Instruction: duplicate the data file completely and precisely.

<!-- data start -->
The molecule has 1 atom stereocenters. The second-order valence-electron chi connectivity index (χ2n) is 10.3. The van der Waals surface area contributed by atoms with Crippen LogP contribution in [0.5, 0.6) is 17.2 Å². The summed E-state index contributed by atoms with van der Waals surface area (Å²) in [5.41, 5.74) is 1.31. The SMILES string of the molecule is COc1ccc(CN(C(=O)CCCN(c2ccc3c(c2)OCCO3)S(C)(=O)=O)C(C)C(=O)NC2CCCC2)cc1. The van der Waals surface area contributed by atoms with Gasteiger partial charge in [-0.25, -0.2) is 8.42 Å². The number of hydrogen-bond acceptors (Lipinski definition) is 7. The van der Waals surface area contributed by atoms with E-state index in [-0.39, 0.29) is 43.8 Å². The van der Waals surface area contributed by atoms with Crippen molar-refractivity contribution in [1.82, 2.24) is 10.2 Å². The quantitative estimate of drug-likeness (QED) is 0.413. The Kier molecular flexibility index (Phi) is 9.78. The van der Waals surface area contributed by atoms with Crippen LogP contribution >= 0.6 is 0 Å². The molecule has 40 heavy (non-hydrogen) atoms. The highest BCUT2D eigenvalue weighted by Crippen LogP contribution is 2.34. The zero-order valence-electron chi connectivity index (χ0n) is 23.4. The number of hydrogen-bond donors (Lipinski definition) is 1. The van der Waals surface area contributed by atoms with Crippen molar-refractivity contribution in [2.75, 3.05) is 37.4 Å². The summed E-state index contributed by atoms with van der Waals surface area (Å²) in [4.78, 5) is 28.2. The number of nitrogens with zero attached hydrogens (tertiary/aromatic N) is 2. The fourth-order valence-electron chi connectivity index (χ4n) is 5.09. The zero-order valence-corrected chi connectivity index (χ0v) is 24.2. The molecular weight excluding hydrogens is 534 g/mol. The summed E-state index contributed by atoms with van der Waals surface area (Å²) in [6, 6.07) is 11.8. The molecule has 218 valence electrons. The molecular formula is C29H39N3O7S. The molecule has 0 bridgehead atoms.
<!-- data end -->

The molecule has 1 atom stereocenters. The second-order valence-electron chi connectivity index (χ2n) is 10.3. The van der Waals surface area contributed by atoms with Crippen LogP contribution in [0.5, 0.6) is 17.2 Å². The summed E-state index contributed by atoms with van der Waals surface area (Å²) in [5.41, 5.74) is 1.31. The SMILES string of the molecule is COc1ccc(CN(C(=O)CCCN(c2ccc3c(c2)OCCO3)S(C)(=O)=O)C(C)C(=O)NC2CCCC2)cc1. The van der Waals surface area contributed by atoms with Gasteiger partial charge in [-0.25, -0.2) is 8.42 Å². The number of hydrogen-bond acceptors (Lipinski definition) is 7. The van der Waals surface area contributed by atoms with E-state index in [-0.39, 0.29) is 43.8 Å². The van der Waals surface area contributed by atoms with Crippen molar-refractivity contribution in [1.82, 2.24) is 10.2 Å². The quantitative estimate of drug-likeness (QED) is 0.413. The Kier molecular flexibility index (Phi) is 9.78. The van der Waals surface area contributed by atoms with Crippen LogP contribution >= 0.6 is 0 Å². The molecule has 40 heavy (non-hydrogen) atoms. The highest BCUT2D eigenvalue weighted by Crippen LogP contribution is 2.34. The zero-order valence-electron chi connectivity index (χ0n) is 23.4. The number of hydrogen-bond donors (Lipinski definition) is 1. The van der Waals surface area contributed by atoms with Crippen molar-refractivity contribution in [2.75, 3.05) is 37.4 Å². The summed E-state index contributed by atoms with van der Waals surface area (Å²) in [4.78, 5) is 28.2. The number of nitrogens with zero attached hydrogens (tertiary/aromatic N) is 2. The fourth-order valence-electron chi connectivity index (χ4n) is 5.09. The zero-order valence-corrected chi connectivity index (χ0v) is 24.2. The molecular weight excluding hydrogens is 534 g/mol. The summed E-state index contributed by atoms with van der Waals surface area (Å²) in [6, 6.07) is 11.8. The molecule has 218 valence electrons. The molecular formula is C29H39N3O7S. The molecule has 0 bridgehead atoms.